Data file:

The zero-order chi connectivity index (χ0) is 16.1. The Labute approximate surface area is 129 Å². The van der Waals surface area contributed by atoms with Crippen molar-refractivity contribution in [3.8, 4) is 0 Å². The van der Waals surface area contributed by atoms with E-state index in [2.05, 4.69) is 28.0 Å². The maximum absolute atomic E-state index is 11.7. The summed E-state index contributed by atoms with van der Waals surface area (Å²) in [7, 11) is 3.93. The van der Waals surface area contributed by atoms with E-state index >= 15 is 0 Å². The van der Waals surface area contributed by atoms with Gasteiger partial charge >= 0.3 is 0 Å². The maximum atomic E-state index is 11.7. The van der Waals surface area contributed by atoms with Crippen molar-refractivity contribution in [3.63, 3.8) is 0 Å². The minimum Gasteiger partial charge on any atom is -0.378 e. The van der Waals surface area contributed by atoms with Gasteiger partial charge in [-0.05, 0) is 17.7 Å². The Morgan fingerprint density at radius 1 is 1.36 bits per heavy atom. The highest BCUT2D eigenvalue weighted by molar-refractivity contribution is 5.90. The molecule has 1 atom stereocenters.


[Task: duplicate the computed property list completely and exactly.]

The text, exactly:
The zero-order chi connectivity index (χ0) is 16.1. The Labute approximate surface area is 129 Å². The van der Waals surface area contributed by atoms with Crippen molar-refractivity contribution in [3.8, 4) is 0 Å². The van der Waals surface area contributed by atoms with E-state index in [2.05, 4.69) is 28.0 Å². The maximum absolute atomic E-state index is 11.7. The summed E-state index contributed by atoms with van der Waals surface area (Å²) in [7, 11) is 3.93. The van der Waals surface area contributed by atoms with E-state index >= 15 is 0 Å². The van der Waals surface area contributed by atoms with Gasteiger partial charge >= 0.3 is 0 Å². The maximum atomic E-state index is 11.7. The van der Waals surface area contributed by atoms with Crippen molar-refractivity contribution in [3.63, 3.8) is 0 Å². The minimum Gasteiger partial charge on any atom is -0.378 e. The van der Waals surface area contributed by atoms with Gasteiger partial charge in [-0.05, 0) is 17.7 Å². The Morgan fingerprint density at radius 1 is 1.36 bits per heavy atom. The highest BCUT2D eigenvalue weighted by molar-refractivity contribution is 5.90. The molecule has 1 atom stereocenters.